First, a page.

The cabinet has put forward a proposal to introduce paid maternity leave for all working women. The move comes two years after the Swiss rejected a similar proposal in a nationwide vote.
Under the plan, the cost of maternity leave would be paid for by employers. The government estimates that it would total between SFr465 million ($264 million) and SFr535 million a year.
The proposal was mooted in April, but drew widespread criticism from employers and parliamentarians at the time. However, the cabinet does not believe that a modified version would have a chance at the polls.
The cabinet has settled on two alternatives for paid maternity leave. The cheaper one would entitle women to take between eight and 14 weeks around the time of birth, depending on their length of service at a company. The other proposes giving women 12 weeks paid leave, irrespective of how long they have worked for an employer.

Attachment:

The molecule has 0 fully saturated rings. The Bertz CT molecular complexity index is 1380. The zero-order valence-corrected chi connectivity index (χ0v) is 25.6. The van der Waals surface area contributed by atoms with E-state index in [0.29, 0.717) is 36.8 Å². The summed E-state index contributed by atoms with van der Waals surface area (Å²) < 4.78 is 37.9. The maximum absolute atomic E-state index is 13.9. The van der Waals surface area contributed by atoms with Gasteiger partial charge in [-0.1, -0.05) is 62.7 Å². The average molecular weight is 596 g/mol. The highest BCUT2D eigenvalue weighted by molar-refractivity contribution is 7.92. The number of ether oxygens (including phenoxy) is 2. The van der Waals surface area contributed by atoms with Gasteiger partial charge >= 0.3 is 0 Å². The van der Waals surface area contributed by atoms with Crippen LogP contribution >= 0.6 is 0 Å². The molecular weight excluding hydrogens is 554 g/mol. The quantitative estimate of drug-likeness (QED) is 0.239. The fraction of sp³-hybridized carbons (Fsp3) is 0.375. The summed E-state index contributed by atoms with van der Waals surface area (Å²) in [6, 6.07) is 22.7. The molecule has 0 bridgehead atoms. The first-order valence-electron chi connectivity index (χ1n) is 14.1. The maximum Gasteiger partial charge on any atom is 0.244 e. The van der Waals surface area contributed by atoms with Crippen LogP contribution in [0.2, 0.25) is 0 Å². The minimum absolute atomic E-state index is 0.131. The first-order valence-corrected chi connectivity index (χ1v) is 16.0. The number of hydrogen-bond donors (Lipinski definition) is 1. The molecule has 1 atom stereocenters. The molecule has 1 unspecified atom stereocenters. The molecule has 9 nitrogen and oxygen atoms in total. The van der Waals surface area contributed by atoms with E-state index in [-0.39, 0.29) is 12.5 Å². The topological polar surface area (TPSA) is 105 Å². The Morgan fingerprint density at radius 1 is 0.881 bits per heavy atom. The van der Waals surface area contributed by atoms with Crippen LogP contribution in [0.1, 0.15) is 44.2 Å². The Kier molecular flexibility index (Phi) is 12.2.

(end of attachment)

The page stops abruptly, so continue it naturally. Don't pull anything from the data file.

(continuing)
The government admits that either scheme could exert downward pressure on salaries, especially for women of childbearing age, even though employers could take out private insurance to cover the costs.
The current labour law guarantees women a salary for a number of weeks if they cannot work because of sickness, accidents, pregnancy or childbirth.
How long new mothers can stay away from work and still draw a salary, though, depends on their length of service. All women are compelled to take eight weeks of maternity leave, but whether they are paid during this time is up to their employer.
Geneva is the only canton to have introduced statutary maternity benefits, and that was rushed through after the federal referendum in 1999.
Employers currently spend SFr411 million on maternity leave.
The proposals have been submitted for consultation until September.
swissinfo with agencies
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